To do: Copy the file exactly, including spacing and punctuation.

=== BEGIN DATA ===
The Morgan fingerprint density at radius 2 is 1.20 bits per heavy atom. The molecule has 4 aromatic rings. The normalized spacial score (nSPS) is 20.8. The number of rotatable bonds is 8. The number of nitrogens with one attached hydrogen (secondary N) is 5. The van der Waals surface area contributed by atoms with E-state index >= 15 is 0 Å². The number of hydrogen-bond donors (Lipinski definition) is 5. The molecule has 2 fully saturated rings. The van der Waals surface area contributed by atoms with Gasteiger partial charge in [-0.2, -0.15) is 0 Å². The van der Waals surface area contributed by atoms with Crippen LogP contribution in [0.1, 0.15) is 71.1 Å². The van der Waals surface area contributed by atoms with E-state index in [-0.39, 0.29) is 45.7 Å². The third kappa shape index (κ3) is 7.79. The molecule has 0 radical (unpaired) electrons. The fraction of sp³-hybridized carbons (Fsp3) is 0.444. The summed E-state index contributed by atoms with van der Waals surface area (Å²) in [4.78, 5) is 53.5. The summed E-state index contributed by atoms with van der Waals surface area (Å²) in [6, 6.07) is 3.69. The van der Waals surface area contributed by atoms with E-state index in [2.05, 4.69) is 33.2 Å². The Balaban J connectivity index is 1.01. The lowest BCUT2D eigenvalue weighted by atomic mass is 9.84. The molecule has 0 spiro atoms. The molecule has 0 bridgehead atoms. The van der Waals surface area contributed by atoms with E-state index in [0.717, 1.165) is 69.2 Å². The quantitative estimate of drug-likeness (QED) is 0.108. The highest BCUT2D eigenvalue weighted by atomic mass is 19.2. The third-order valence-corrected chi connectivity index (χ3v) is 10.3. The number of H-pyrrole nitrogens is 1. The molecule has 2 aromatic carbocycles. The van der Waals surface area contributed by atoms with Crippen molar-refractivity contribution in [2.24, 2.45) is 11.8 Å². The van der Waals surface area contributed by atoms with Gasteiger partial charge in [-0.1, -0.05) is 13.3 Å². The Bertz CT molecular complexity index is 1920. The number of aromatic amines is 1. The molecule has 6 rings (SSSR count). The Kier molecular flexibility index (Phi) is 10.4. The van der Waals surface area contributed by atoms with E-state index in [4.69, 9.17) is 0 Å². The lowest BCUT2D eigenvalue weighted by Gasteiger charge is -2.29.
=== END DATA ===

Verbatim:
The Morgan fingerprint density at radius 2 is 1.20 bits per heavy atom. The molecule has 4 aromatic rings. The normalized spacial score (nSPS) is 20.8. The number of rotatable bonds is 8. The number of nitrogens with one attached hydrogen (secondary N) is 5. The van der Waals surface area contributed by atoms with E-state index >= 15 is 0 Å². The number of hydrogen-bond donors (Lipinski definition) is 5. The molecule has 2 fully saturated rings. The van der Waals surface area contributed by atoms with Gasteiger partial charge in [-0.2, -0.15) is 0 Å². The van der Waals surface area contributed by atoms with Crippen LogP contribution in [0.1, 0.15) is 71.1 Å². The van der Waals surface area contributed by atoms with E-state index in [-0.39, 0.29) is 45.7 Å². The third kappa shape index (κ3) is 7.79. The molecule has 0 radical (unpaired) electrons. The fraction of sp³-hybridized carbons (Fsp3) is 0.444. The summed E-state index contributed by atoms with van der Waals surface area (Å²) in [4.78, 5) is 53.5. The summed E-state index contributed by atoms with van der Waals surface area (Å²) in [6, 6.07) is 3.69. The van der Waals surface area contributed by atoms with E-state index in [2.05, 4.69) is 33.2 Å². The Balaban J connectivity index is 1.01. The lowest BCUT2D eigenvalue weighted by atomic mass is 9.84. The molecule has 0 spiro atoms. The molecule has 0 bridgehead atoms. The van der Waals surface area contributed by atoms with E-state index in [0.717, 1.165) is 69.2 Å². The quantitative estimate of drug-likeness (QED) is 0.108. The highest BCUT2D eigenvalue weighted by atomic mass is 19.2. The third-order valence-corrected chi connectivity index (χ3v) is 10.3. The number of H-pyrrole nitrogens is 1. The molecule has 2 aromatic carbocycles. The van der Waals surface area contributed by atoms with Crippen molar-refractivity contribution in [2.24, 2.45) is 11.8 Å². The van der Waals surface area contributed by atoms with Gasteiger partial charge in [-0.1, -0.05) is 13.3 Å². The Bertz CT molecular complexity index is 1920. The number of aromatic amines is 1. The molecule has 6 rings (SSSR count). The Kier molecular flexibility index (Phi) is 10.4. The van der Waals surface area contributed by atoms with E-state index in [4.69, 9.17) is 0 Å². The lowest BCUT2D eigenvalue weighted by Gasteiger charge is -2.29.